Having gained the world’s attention by briefly waging war on South Korean territory last month, North Korea has reverted, for now, to a more familiar tactic — a war of nerves fed by vitriolic propaganda, threats and tantrums, underpinned by a policy of studied unpredictability.
Pyongyang maintained its confrontational drumbeat this week.
Rodong Sinmun, the main party organ, declared enhanced US-South Korean military co-operation to be “nothing but treachery, escalating the tension and bringing the dark clouds of a nuclear war to hang over the Korean Peninsula.”
And Tuesday’s disclosure by South Korea that the North may have built up to four additional facilities for nuclear weapons-related uranium enrichment is unlikely to calm the febrile atmosphere. The intelligence suggests the regime is hell-bent on maximizing its nuclear capabilities, notwithstanding any future disarmament talks.
In this tense game of -diplomatic-military poker, South Korea is not even the North’s principal adversary. Kim Jong-il is now blithely defying all the major regional actors — the US, China, Russia and Japan — while actively exploiting differences between them. It makes little difference whether his aim is recognition and security guarantees; economic and financial assistance; or the succession of his son. Kim is playing off the great powers against each other to see what he can get out of them. The result is virtual diplomatic meltdown.
Just look at what has happened since last month’s bombardment of Yeonpyeong Island. China, the North’s only influential ally, has come under strong US pressure to pull its supposed client into line. China’s perceived failure to do so is straining relations with Washington. US Deputy Secretary of State James Steinberg visited Beijing today carrying the message: China must do more, fast.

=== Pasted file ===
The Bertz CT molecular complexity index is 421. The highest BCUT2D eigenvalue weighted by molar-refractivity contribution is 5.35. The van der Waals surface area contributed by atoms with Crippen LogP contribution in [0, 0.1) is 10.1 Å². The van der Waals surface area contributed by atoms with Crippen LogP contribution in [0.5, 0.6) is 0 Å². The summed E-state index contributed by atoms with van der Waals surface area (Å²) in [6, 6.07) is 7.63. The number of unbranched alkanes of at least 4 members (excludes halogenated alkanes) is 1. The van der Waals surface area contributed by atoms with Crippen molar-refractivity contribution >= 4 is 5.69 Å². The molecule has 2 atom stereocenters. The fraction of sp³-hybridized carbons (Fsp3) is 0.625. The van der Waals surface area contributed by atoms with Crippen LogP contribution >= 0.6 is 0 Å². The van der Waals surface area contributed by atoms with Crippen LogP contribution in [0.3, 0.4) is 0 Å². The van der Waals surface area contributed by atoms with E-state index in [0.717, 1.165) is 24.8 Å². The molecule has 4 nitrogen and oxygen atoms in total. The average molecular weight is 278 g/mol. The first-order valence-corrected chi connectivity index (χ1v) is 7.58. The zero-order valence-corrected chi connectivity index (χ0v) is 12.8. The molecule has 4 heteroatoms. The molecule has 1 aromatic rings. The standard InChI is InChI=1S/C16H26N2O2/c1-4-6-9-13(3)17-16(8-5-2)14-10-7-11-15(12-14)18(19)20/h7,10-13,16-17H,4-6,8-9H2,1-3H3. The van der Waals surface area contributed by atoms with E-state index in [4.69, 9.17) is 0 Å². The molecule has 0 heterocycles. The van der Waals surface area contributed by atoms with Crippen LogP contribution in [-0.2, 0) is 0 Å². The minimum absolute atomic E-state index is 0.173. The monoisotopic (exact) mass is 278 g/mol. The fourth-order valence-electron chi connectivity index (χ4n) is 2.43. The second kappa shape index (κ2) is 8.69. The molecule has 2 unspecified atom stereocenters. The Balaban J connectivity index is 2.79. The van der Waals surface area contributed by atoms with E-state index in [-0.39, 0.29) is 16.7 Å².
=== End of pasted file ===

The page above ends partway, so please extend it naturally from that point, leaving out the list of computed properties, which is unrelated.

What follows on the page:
Resentful of such criticism, but simultaneously alarmed at the North’s unruly behavior (which it says it cannot ultimately control), China sent a top envoy, State Councilor Dai Bingguo (戴秉國), to Pyongyang last week.
In a bland statement bordering on meaninglessness, the foreign ministry claimed today the visit achieved consensus: “The two sides believe that parties should keep calm and exercise restraint, take a responsible attitude to avoid further escalation of tensions and play a constructive role in safeguarding peace and stability on the peninsula.”
China insists a resumption of the six-party talks on North Korea’s nuclear program is the best way forward. Pyongyang would probably support this if the negotiations, broken off last year, restarted without preconditions. The US, Japan and South Korea, on the other hand, oppose rewarding Kim’s “bad behavior,” and are demanding a range of prior assurances. So the impasse persists — and the North has no incentive to change its ways.
Russia, a party to the talks, is hardly doing any better. Russian Foreign Minister Sergei Lavrov told his North Korean counterpart, Pak Ui-chun, yesterday that Moscow was deeply concerned by recent events.
Last month’s attack “deserves condemnation,” he said.
But then Lavrov grew placatory, agreeing that US-South Korean military exercises were inflaming tensions, a view shared by China.
For his part, Pak, unfazed by this mild reprimand, told the Russian news agency Interfax that the “hostile and confrontational policy” of the US and South Korea justified “strengthening our defense potential with a focus on nuclear deterrent forces.”